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    Well, duh, it makes perfect sense for an emulsion MAKER. I'm just an emulsion-exposer, so what would I know?

    Michael Sebastian
    Website | Blog

  6. #6
    rmazzullo's Avatar
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    Mike,

    I could see where it might be interesting to see what you come up with after the emulsion is exposed and processed. I guess it depends on how far you want to take it.

    Bob

  7. #7

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    Quote Originally Posted by MikeSeb View Post
    Bob, without wanting to seem snarky--what is the purpose for doing this? I mean, I'm no stranger to purposeless activities myself ( ) but what does this achieve?

    Best holiday wishes.
    Mike:

    Sorry to be in a snarky mode, but it's 1PM and the adults haven't opened their presents yet.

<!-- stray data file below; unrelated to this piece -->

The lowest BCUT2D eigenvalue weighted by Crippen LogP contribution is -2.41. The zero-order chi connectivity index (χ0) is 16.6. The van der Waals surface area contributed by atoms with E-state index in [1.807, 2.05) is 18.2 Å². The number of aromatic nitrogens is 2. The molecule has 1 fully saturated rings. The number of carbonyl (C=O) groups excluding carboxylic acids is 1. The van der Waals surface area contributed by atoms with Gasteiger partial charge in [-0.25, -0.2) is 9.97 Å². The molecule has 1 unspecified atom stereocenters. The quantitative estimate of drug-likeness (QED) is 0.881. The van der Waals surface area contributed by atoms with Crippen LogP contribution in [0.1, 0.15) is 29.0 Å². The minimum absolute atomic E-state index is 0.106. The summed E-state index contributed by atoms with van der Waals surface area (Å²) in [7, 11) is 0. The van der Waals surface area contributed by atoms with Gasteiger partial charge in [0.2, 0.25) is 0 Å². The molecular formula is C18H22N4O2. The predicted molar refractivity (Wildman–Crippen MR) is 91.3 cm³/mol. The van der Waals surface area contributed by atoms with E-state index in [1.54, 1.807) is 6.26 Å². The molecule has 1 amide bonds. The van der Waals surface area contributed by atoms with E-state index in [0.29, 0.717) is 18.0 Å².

The purpose is to have an excuse to buy a [better] microscope

    Best holiday wishes to all, and a Merry Christmas to those who need one.

    Charley

  8. #8
    Photo Engineer's Avatar
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    Guys;

    A microscope at about 2500X or higher with oil immersion if possible, will help one view layer composition and developed silver grains as well as dye droplets in color film. This will show gross structure for comparisons. We use this primarily for film design analysis. It is rather coarse and low resolution for anything other than this type of work.